PK (2014) #SherylPuthur


Directed By: Rajkumar Hirani

Written By: Abhijat Joshi; Rajkumar Hirani


Aamir Khan – PK

Anushka Sharma – Jagat “Jaggu” Janani Sahni

Sushant SinghRajput – Sarfaraz Yousuf

Boman Irani – Cherry Bajwa

Saurabh Shukla – Tapasvi Maharaj

Sanjay Dutt – Bhairon Singh

Parikshit Sahni – Jayprakash Sahni

Language: Hindi                                            Genre: Satirical Comedy-Drama

Hirani’s PK has been in the news for being controversial for its take on religion but I think PK can be considered revolutionary for other portrayals.

The premise of PK revolves on the idea that PK (Aamir Khan) is an alien from another ‘gola’ who arrives naked except for a rather garish ‘locket’ that is actually his remote – a transmitter that connects him to his spaceship. In a predictable turn of events, a poor Indian, desperate to make a quick buck, flicks the green locket and makes a dash for it, leaving PK with no hope of return.

Thus begins his efforts to first understand the culture, the language and the norms of the people. The discourse on language and its nuances is quite interesting. Words can mean different things depending on it context which ties up with the fact that words make up only 7% of our communication. The rest is body language and intonation, which can also be cultural. Which means it can be easily misunderstood.

Now PK’s locket is transformed into a religious symbol by Tapasvi Maharaj (Saurabh Shukla), a guru who has been tainted by his power and does make rather bigoted statements. So PK teams up with Jaggu (Anushka Sharma) and Cherry (Boman Irani), to fight against the blind fundamentalism that dominates religion and mainly takes on Tapasvi Maharaj.

Through this entire section, there is much on fundamentalism, blind aping of rituals, the biases within us about ‘others’ as well as the extreme emotional attitude that accompanies religion. One thing I did take back is the thought that we see God as the Supreme Being who created us, yet we fight to defend Him. The irony.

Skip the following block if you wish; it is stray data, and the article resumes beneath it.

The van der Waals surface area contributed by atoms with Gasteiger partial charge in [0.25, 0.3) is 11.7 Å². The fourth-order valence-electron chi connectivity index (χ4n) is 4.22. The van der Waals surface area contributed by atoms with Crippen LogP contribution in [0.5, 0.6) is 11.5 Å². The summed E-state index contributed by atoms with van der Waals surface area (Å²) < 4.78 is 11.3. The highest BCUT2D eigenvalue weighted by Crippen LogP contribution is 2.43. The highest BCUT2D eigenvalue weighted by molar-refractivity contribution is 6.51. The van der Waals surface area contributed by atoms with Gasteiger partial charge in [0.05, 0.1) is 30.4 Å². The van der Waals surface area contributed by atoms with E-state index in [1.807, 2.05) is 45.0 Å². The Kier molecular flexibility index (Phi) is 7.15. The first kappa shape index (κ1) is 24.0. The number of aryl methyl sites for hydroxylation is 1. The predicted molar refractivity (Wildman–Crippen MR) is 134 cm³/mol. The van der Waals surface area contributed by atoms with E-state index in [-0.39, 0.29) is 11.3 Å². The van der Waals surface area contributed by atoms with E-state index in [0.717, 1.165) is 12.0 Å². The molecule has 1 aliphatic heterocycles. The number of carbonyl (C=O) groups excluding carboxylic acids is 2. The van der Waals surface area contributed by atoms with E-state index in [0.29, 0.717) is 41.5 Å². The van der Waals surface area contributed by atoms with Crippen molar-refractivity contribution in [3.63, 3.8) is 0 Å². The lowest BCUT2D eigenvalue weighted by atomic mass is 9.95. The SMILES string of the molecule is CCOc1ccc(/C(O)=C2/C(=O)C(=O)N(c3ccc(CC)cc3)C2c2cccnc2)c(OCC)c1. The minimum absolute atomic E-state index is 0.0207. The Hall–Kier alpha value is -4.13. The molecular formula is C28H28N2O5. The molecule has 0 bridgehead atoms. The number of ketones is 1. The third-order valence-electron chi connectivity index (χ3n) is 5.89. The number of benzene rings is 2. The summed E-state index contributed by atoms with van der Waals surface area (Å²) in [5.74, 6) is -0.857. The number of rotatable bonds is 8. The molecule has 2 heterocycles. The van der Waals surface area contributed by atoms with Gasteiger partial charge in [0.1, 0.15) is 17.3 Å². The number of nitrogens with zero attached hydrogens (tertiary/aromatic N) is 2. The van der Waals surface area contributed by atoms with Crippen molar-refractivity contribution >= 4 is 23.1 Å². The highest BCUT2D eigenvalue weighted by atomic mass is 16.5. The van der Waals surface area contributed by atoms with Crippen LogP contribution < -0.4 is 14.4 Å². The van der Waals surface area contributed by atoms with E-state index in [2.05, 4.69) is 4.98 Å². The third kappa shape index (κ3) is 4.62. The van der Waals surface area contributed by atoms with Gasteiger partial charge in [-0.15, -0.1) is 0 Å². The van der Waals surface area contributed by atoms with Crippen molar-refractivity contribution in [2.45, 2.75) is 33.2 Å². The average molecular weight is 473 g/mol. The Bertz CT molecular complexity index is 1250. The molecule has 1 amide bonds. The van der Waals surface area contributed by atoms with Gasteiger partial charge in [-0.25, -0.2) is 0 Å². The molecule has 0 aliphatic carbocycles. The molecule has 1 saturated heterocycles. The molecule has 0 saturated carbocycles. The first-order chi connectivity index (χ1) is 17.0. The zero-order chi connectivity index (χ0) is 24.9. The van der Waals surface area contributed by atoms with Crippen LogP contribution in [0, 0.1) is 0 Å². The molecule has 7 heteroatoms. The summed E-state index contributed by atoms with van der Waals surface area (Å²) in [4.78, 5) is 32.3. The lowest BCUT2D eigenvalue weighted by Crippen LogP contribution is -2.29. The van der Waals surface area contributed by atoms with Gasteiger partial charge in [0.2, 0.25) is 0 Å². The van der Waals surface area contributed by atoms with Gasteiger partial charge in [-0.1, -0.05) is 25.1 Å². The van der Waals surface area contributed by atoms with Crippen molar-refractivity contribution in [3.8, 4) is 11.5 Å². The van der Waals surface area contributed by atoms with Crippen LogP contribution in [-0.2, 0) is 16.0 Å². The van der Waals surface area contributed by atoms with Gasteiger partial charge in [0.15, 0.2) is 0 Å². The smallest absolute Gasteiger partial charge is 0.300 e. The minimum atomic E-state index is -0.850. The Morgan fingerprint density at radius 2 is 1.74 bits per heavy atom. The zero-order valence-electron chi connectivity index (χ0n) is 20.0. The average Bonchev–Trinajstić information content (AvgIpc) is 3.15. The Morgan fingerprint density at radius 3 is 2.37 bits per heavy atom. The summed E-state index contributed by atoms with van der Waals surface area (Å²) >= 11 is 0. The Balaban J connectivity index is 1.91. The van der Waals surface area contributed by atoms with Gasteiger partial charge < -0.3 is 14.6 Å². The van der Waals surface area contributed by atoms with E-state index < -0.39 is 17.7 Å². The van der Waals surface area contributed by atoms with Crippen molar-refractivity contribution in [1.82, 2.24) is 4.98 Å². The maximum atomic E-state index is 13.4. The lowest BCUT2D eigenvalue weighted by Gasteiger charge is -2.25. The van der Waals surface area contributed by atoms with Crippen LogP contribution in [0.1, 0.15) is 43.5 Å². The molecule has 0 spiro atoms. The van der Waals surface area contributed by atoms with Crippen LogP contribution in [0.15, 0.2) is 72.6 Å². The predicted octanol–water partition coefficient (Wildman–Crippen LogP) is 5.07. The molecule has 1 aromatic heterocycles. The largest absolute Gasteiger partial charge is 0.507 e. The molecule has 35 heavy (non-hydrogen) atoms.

But while it is a refreshing new perspective (after all, it is a humanoid alien giving us insight into our internal madness) – it is didactic.

The film seems instructive like a street play – bringing awareness and dispelling ignorance. And that can get a little tedious especially when it is already an ongoing debate that people are aware of. But yes, there are sections of our population that are ignorant. The humour of the film was innovative – ‘dancing cars’, the various mishaps but an overplayed joke ceases to be funny. You can laugh the first few times but at the fifteenth time, it is all you can do to stretch your lips into a ghost of a smile. Even the song sequences – they are like advertisement breaks in the narrative, disrupting the flow of the film.

However, the penultimate scene is the one I consider utterly beautiful and revolutionary. It is what I have dubbed ‘The Phone Call’ which is an apolitical dialogue between India and Pakistan. It is almost like the didactic discourse of the entire film is to deliver this knockout blow. It is of course, Indian cinema at its most surreal, imaginative and dramatic best. And I feel if you step into the theatre to watch PK, this scene makes it worth it.